Greetings all! The two fledglings at the eagle cam' are doing well with flights, getting better at landings, and remain highly attentive to food and adult parents. They also seem willing to pose in front of the camera on a regular basis ... so we continue! You have proven to be dedicated and attentive observers. Your blogs have greatly simplified my job by sharing insights with each other.
The blog has become part of our daily routine to see how things are going and helps us draft the Journal notes! Bucky and Mark are away this week, so I will use the opportunity to briefly address some of the topics you have raised in the last week.
(1) Size differences: Females eagles are about 10 - 15% bigger than males from the same area. Eagles from northern latitudes are larger than those from southern areas. (Thus, a large female eagle from Florida might be about the same size or a bit smaller than a male eagle from Nova Scotia and much smaller than a female from northern regions.) When we handle an eagle, we measure the width of the lower leg and the depth of the beak as reliable distinctions between males and females! When eaglets fledge, they are essentially full grown although there may some of the larger flight feathers are still actively growing when they first take flight.
(2) Identifying Big & Little: When you see the fledglings one at a time, it's hard to judge size and identify them. BRI is controlling the camera zoom, and changes will affect the image size on your screen. Also, relative positions from the camera affect size perceptions. The nest is about 4 feet in diameter and the camera view usually captures lateral limbs about 5 feet closer and further away than the nest. Many have reported behavioral distinctions and quirks between Big & Little: good strategy! Perhaps next year we will band the eaglets (when about 6 weeks old) and use color bands with distinct codes to aid your viewing. You will be amazed that such an intrusion at the nest is tolerated, but careful timing is the key safeguard ... as it is in most of our management decisions to avoid disturbances to breeding eagles.
3) Little's fledging experience: I THINK Little probably went all the way to the ground on July 4. There are not that many limbs below what you see near the nest in the camera view and our savvy landowners can easily scan them There is no way Little could have climbed back up (although some raptors can in lesser trees) since the bottom 50 feet of this nest tree has no limbs to aid the ascent. Even with a forward flip start, it is likely that some wing flailing lessened the speed of his descent and effectively cushioned his fall.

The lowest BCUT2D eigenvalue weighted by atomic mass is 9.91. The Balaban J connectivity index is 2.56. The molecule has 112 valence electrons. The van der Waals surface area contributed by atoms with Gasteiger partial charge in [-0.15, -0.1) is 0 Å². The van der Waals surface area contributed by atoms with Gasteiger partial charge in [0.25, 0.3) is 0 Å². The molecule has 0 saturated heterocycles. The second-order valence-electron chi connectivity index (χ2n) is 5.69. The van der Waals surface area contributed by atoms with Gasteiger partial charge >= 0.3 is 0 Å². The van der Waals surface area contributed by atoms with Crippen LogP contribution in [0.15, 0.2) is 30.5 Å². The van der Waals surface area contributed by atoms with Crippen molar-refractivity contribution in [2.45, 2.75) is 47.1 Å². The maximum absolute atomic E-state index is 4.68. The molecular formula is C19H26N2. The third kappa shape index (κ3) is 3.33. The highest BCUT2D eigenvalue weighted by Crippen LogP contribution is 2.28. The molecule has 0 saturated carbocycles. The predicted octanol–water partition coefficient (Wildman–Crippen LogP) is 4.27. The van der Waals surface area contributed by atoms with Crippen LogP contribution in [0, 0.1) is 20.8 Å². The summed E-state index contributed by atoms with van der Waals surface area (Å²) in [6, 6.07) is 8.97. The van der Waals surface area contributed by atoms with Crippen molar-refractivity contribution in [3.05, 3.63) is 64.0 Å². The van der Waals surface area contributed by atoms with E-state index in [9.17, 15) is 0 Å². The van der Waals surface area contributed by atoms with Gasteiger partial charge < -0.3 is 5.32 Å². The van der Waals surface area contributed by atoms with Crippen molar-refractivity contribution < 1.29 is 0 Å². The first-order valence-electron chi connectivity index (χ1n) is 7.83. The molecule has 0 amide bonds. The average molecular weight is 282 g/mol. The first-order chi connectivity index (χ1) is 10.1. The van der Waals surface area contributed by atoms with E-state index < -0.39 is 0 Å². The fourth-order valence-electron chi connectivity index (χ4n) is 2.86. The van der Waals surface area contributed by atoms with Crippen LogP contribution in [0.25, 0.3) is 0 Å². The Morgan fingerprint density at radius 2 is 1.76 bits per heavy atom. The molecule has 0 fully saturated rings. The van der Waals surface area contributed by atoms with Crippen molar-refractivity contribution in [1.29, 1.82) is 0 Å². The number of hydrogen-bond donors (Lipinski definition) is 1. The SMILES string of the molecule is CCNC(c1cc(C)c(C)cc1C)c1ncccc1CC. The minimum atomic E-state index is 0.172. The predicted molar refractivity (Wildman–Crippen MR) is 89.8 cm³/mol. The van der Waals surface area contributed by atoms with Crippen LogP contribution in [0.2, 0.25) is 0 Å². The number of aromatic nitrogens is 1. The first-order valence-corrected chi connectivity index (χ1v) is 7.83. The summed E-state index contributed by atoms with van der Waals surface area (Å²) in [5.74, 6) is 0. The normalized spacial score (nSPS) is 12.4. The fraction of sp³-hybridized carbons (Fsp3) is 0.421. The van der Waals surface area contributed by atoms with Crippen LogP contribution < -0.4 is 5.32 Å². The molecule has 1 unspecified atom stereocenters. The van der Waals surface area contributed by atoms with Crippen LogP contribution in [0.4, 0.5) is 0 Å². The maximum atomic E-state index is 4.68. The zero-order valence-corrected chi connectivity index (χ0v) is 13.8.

4) Grounded fledglings: Most take short flights to higher limbs in adjacent trees to regain heights and return to the nest. This could take a day or more, especially during the foggy conditions recently prevalent near the eagle cam'. Some fledglings have more skill (or luck) with first flights, but smooth landing are a mystery that escapes most fledglings for a few days. The hops and lunges from the nest to surrounding limbs are good practice, and all flapping motions help build important flight muscles. Remember, Big & Little have been stationary in the nest for most of their lives so more exercise, gradually longer flights, and time are all important ingredients to their development on-the-wing.
5) Bruised leg? Little may have had a bruise of other soft tissue injury from his fall on July 4. It was not a broken leg. Such an injury would have prevented a return to the nest, clinching food, etc. One-footed perching is not that unusual, especially on slanting limbs as many are around the nest. Most viewers seem to notice steady improvements, concerns have lessened, and admiration for the fledglings' development is dominant in the blog. Enjoy!
6) Interventions: Unless a serious injury manifests, the fledglings are much better off with adult parents than being taken into captivity for veterinary attention or rehabilitation. The coming weeks are their ONE chance to learn survival skills while still living a guarded existence with Mom & Dad. Note the incredible restraint that the landowners demonstrated during the shaky fledging period: well done! We were all curious about the fate of the eagle cam' fledglings, but this development period is critical both in the short term and chances for future survival. Interventions for Little could have jeopardized Big in this crucial period and could not be justified unless absolutely necessary.
7) The next week: As long as the family group is together and disturbances are minimized, I doubt that inadequate food will be a factor at this stage. Little seems to occasionally get the edge in food squabbles. Which eaglet prevails at any given feeding might only reflect which one is hungrier. When both are content, indeed there is harmony at the nest. They will lay prone in the nest less and less as time progresses, and eventually time spent at the nest diminishes. I know you miss seeing the adults, but their absence from the nest encourages the fledglings' development. As noted before, one or both are usually watching carefully from a nearby. For example, I once watched an eaglet alone in a nest for 4 hours with no adult in sight, when an osprey circled twice overhead. The eaglet gave an alarm cry, and both adults were chasing away the intruder within 15 seconds ... but I had not seem them at all until that moment of need! The fledglings are usually inept at catching food so adult eagles will continue to make food drops at the nest or at other locations frequented by the fledglings.
-- Charlie Todd, Maine Dept. of Inland Fisheries and Wildlife